Space Invaders

Garlic mustard.Our little castle finds itself under siege once again:

Alliaria petiolata is an aggressive invader of wooded areas throughout the eastern and middle United States. A high shade tolerance allows this plant to invade high quality, mature woodlands, where it can form dense stands. These stands not only shade out native understory flora but also produce allelopathic compounds that inhibit seed germination of other species. Alliaria petiolata is native to Europe and was first introduced during the 1800s for medicinal and culinary purposes.

Though a member of the mustard family, when crushed or rubbed the leaves of A. petiolata generate a garlic scent — hence its more common name, garlic mustard. Apparently its leaves make a tasty pesto, a recipe I’m willing to try since I have so much of it growing on the edge of our woods.

I’m skeptical of the whole concept of invasive species; what some may see as imperialism by the exotic, I see as natural selection. A species using what it’s got to get what it wants is the engine of evolution. The first mudskipper who crawled onto land was an invader; so too are the first seeds to germinate in the black sands of a new volcanic island. Concern about invasive species here in the U.S. is less about conservationism and more about restoring it to an imagined pre-Columbian ideal. We know that American Indians altered the environment to suit them, drastically changing the Western Hemisphere as they found it, and yet we fantasize about furbishing the land to how it appeared in 1491.

This isn’t necessarily a bad thing. If we buy an old house, we may admire aspects or details from an older period (like, say, the original hardwood floors) and strip away modern additions that obscure them (wall-to-wall carpeting). But we’re conscious of making those choices and acknowledging those preferences. When we label a species as invasive, we intend it pejoratively. We mean that we simply don’t like them. The Earth is a garden, a place where we discriminate between species: we water the elephants and weed the smallpox. What’s so wrong with admitting that to ourselves?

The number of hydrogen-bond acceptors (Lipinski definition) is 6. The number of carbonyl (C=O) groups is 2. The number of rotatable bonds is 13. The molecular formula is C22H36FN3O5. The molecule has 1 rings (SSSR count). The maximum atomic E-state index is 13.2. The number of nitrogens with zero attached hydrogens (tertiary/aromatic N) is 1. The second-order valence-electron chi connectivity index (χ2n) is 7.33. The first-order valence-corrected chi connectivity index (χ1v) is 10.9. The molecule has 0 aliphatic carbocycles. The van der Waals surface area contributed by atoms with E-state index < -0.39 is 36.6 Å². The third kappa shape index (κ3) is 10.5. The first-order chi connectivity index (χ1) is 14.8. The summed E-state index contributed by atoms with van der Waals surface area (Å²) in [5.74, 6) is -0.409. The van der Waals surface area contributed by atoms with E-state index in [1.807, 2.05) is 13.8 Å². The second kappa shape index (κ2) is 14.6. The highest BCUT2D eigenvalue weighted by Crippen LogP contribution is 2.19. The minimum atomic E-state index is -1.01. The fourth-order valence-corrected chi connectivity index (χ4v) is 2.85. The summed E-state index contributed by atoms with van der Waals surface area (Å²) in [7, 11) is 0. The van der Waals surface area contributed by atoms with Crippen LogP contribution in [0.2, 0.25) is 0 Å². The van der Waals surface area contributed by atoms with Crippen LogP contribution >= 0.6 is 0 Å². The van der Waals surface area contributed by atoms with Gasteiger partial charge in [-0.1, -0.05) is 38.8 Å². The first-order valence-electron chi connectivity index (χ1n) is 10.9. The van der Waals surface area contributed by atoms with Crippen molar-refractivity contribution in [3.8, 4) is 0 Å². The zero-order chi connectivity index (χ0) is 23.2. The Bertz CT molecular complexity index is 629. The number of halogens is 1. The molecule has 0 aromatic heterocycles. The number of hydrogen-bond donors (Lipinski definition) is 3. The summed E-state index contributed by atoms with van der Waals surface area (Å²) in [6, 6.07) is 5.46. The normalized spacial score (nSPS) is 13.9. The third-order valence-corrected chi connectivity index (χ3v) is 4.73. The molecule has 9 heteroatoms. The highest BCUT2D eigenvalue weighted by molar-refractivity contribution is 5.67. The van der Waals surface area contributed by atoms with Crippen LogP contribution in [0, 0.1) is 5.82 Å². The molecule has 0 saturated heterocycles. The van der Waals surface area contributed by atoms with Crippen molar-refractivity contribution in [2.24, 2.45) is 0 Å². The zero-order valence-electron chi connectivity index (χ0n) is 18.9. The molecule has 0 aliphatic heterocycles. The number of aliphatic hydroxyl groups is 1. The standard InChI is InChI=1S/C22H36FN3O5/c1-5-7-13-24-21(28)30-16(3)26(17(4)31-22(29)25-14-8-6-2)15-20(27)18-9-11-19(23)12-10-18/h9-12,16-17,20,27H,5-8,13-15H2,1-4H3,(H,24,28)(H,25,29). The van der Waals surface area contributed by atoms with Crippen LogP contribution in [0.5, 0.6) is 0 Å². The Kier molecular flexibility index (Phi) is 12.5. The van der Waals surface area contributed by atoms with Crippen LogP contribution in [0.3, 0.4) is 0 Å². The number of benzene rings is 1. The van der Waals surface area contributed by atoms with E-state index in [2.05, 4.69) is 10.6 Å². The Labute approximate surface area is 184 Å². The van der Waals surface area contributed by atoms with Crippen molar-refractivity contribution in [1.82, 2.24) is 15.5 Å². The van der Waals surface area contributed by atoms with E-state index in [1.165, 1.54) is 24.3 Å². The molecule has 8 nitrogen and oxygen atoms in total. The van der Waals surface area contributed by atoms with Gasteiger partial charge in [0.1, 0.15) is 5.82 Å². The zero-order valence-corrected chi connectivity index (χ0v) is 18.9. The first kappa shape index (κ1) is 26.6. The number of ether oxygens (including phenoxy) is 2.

For a few short hours in this lifetime, our acre is my garden — and I don’t like garlic mustard. The stuff spreads like a brush fire and seems headed straight for our lawn; thus I’ve started the four-to-five year process of eliminating it from our yard. It’s notable that some studies showed that outbreaks of garlic mustard didn’t damage species diversity, so the stuff is hardly kudzu. But it’s easily recognizable with its serrated heart-shaped leaves and white cruciform flowers and pulls easily, especially after a rainstorm. I think Connecticut has already lost the battle — or at least is in the process of evolving — because I see it everywhere I go, and who’s going to yank it from public land or along the roadsides and in the abandoned lots? No one. But I mutter a prayer to Saint Jude and pull it anyway.

SCOTUS to Cops: Time to Face the Music

On Monday, the US Supreme Court declined to hear an appeal (pdf) filed by police officers who participated in the 2008 raid on the Easton, Connecticut home of Ronald Terebesi, Jr.

If you recall, the SWERT tactical team composed of officers from six neighboring towns raided Terebesi’s house in response to a tip from an exotic dancer who said two men were smoking crack cocaine in Terebesi’s living room. The raid — which involved all the usual hallmarks: flashbangs, battering down the front door, setting the house on fire — ended with cops shooting and killing Terebesi’s unarmed friend Gonzalo Guizan. Paraphernalia and less than a tenth of an ounce of a suspicious substance was recovered from the house. Terebesi completed a brief drug program and was never charged with any crimes.